Musa × paradisiaca is a triploid cultivar of banana, belonging to the Cavendish banana subgroup, originating as the hybrid between Musa acuminata and Musa balbisiana, cultivated and domesticated by human very early. Most cultivated bananas and plantains are cultivars of this hybrid. Linnaeus originally used the name M. paradisiaca only for plantains or cooking bananas, but the modern usage includes hybrid cultivars used both for cooking and as dessert bananas. Linnaeus's name for dessert bananas, Musa sapientum, is thus a synonym of Musa × paradisiaca.

Musa × paradisiaca
Scientific classification Edit this classification
Kingdom: Plantae
Clade: Tracheophytes
Clade: Angiosperms
Clade: Monocots
Clade: Commelinids
Order: Zingiberales
Family: Musaceae
Genus: Musa
Section: Musa sect. Musa
M. × paradisiaca
Binomial name
Musa × paradisiaca
Original native ranges of the ancestors of M. × paradisiaca: M. acuminata is shown in green and M. balbisiana in orange.[2]

Origin edit

Almost all cultivated plantains and many cultivated bananas are cultivars of the hybrid between two wild species, M. acuminata and M. balbisiana. It is believed that Southeast Asian farmers first domesticated M. acuminata. When the cultivated plants spread north-west into areas where M.balbisiana was native (see map), hybrids between the two species occurred and were then developed further into a wide range of cultivars.[3]

Hundreds of cultivars of two species are known, possessing characteristics that are highly variable, but broadly intermediate between the ancestral species. They are typically 2–9 metres (7–30 ft) tall when mature. The above-ground part of the plant is a "false stem" or pseudostem, consisting of leaves and their fused bases. Each pseudostem can produce a single flowering stem. After fruiting, the pseudostem dies, but offshoots may develop from the base of the plant. Cultivars of banana are usually sterile, without seeds or viable pollen.[4]

Taxonomy edit

Banana plants were originally classified by Linnaeus into two species, which he called Musa paradisiaca for those used as cooking bananas (plantains), and M. sapientum for those used as dessert bananas. It was later discovered that both of his "species" were actually cultivated varieties of the hybrid between two wild species, M. acuminata and M. balbisiana, which is now called M. × paradisiaca L.[5] The circumscription of the modern taxon M. × paradisiaca thus includes both the original M. paradisiaca and M. sapientum, the latter being reduced to a synonym of M. × paradisiaca.[1]

In pre-Linnean times this banana was named 'Mufa serapionis', for instance by Maria Sybilla Merian in her book, Metamorphosis insectorum Surinamensium, in 1705.[6]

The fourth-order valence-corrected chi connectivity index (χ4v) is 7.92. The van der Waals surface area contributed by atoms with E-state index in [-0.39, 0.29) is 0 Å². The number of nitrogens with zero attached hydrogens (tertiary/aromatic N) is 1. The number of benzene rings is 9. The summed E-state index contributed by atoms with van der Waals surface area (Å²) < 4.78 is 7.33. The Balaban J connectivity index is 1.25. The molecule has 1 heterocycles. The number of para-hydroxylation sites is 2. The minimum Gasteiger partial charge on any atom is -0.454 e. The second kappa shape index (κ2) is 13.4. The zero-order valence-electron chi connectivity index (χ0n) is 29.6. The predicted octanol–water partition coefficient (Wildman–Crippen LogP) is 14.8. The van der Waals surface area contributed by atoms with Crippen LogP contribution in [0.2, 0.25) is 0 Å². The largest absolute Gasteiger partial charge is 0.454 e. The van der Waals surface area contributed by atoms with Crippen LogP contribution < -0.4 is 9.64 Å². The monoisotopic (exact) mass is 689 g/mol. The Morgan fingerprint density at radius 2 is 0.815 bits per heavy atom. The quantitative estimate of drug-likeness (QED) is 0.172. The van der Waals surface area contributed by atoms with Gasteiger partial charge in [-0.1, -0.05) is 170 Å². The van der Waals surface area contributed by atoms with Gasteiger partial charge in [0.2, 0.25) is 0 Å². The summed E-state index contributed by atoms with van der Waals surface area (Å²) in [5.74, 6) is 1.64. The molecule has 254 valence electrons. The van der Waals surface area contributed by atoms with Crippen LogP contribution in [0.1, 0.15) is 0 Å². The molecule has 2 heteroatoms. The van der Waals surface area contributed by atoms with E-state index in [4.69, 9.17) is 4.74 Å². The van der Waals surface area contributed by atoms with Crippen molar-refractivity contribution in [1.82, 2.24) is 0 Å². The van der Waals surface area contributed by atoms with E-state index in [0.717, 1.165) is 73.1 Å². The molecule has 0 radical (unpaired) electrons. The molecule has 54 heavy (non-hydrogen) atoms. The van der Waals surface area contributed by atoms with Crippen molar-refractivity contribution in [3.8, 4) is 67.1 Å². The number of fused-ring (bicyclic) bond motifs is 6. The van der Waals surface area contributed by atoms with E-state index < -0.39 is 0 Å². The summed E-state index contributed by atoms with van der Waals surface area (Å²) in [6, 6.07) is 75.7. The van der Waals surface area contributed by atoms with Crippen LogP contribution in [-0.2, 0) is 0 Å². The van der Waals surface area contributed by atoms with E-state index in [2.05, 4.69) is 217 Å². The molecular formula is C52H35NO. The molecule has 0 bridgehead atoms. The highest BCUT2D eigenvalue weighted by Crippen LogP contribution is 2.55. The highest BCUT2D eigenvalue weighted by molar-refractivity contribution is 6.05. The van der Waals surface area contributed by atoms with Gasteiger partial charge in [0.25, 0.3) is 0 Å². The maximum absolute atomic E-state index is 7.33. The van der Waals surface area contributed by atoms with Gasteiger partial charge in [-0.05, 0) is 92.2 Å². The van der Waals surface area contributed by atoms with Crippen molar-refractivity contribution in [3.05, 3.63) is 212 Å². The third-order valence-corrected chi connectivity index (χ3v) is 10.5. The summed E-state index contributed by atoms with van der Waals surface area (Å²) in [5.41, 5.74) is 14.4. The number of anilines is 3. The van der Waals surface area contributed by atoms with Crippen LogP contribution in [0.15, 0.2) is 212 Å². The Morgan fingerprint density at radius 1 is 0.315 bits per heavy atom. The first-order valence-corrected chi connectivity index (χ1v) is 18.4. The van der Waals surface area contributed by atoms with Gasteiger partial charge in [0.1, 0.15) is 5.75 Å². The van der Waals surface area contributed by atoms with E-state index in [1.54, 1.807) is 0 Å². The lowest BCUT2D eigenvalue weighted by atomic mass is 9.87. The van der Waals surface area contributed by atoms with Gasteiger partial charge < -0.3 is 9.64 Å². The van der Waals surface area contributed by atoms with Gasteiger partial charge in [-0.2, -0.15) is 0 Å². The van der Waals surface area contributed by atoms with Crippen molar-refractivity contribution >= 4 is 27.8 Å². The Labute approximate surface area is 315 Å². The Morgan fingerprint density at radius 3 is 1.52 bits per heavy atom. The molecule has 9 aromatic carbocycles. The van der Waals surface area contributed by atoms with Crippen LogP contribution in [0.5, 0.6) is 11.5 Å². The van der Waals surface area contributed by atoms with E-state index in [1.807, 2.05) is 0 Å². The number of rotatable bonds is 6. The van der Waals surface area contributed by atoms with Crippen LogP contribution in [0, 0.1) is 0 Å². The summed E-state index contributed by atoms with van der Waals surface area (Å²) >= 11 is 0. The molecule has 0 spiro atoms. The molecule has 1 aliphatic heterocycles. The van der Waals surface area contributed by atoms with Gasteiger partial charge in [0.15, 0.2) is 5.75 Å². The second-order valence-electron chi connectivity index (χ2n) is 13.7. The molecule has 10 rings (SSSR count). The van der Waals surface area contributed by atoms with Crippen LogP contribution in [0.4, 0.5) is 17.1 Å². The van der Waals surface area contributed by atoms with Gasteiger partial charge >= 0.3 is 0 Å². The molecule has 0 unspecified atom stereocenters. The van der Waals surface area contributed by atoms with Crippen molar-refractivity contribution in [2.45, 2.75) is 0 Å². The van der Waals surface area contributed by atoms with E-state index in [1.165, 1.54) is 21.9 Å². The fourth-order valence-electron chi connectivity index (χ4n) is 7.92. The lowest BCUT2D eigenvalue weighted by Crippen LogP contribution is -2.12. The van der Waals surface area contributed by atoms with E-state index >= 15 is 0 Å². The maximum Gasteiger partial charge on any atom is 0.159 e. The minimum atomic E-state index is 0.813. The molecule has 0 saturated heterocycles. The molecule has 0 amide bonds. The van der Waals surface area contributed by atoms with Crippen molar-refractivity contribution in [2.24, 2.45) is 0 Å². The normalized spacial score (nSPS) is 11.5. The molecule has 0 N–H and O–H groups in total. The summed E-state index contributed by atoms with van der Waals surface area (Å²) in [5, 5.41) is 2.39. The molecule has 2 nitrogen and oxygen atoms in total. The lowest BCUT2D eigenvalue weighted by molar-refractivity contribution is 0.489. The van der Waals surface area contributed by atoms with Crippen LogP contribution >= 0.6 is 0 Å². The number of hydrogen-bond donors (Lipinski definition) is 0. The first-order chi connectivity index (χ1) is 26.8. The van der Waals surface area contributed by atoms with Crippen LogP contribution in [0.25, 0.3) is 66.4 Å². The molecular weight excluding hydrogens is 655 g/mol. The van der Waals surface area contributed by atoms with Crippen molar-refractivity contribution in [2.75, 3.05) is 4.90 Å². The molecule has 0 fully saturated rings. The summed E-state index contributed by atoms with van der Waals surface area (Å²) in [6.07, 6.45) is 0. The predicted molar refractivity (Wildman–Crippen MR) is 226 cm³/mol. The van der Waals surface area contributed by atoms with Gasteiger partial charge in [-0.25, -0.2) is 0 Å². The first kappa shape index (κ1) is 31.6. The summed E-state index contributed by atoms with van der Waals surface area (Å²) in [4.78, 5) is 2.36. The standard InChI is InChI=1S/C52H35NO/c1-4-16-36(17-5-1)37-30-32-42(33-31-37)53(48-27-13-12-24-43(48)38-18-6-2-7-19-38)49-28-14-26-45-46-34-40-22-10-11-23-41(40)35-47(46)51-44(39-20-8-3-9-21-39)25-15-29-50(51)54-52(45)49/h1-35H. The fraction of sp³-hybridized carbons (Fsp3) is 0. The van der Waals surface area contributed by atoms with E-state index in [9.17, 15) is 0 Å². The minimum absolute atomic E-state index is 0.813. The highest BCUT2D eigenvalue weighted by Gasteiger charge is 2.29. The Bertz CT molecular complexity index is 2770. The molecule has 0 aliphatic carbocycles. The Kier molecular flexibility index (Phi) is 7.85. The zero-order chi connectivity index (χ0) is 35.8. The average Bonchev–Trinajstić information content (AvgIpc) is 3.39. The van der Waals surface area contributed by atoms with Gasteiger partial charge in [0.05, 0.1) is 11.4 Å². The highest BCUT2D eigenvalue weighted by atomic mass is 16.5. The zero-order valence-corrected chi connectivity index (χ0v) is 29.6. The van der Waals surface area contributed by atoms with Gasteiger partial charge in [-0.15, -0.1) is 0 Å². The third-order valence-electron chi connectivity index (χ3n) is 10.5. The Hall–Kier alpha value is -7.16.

At one time, to deal with the great diversity of cultivated bananas and plantains, botanists created many other names which are now regarded as synonyms of M. × paradisiaca, such as M. corniculata Lour.,[5] used for a group of plantains with large fruit resembling the horns of a bull. Cultivated varieties are now given cultivar names, with the cultivars classified into groups and subgroups. Thus M. × paradisiaca is a cultivar belonging to the AAB genome group, Plantain subgroup.[3] See list of banana cultivars for further information on the naming and classification of cultivars.

References edit

  1. ^ a b "Musa × paradisiaca L." Plants of the World Online. Royal Botanic Gardens, Kew. Retrieved 2024-03-12.
  2. ^ de Langhe, Edmond & de Maret, Pierre (2004), "Tracking the banana: its significance in early agriculture", in Hather, Jon G. (ed.), The Prehistory of Food: Appetites for Change, Routledge, p. 372, ISBN 978-0-203-20338-5
  3. ^ a b Ploetz, R.C.; Kepler, A.K.; Daniells, J. & Nelson, S.C. (2007), "Banana and Plantain: An Overview with Emphasis on Pacific Island Cultivars" (PDF), in Elevitch, C.R. (ed.), Species Profiles for Pacific Island Agroforestry, Hōlualoa, Hawai'i: Permanent Agriculture Resources (PAR), p. 7 & 19, retrieved 2013-01-10
  4. ^ Nelson, S.C.; Ploetz, R.C. & Kepler, A.K. (2006), "Musa species (bananas and plantains)" (PDF), in Elevitch, C.R (ed.), Species Profiles for Pacific Island Agroforestry, Hōlualoa, Hawai'i: Permanent Agriculture Resources (PAR), p. 2, retrieved 2024-03-01
  5. ^ a b Valmayor, Ramón V.; Jamaluddin, S.H.; Silayoi, B.; Kusumo, S.; Danh, L.D.; Pascua, O.C. & Espino, R.R.C. (2000), Banana cultivar names and synonyms in Southeast Asia (PDF), Los Baños, Philippines: International Network for Improvement of Banana and Plantain – Asia and the Pacific Office, p. 2, ISBN 971-91751-2-5, retrieved 2024-03-01
  6. ^ Merian, Maria Sybilla (1705). Metamorphosis insectorum Surinamensium (in Dutch). p. 43. (plate 12).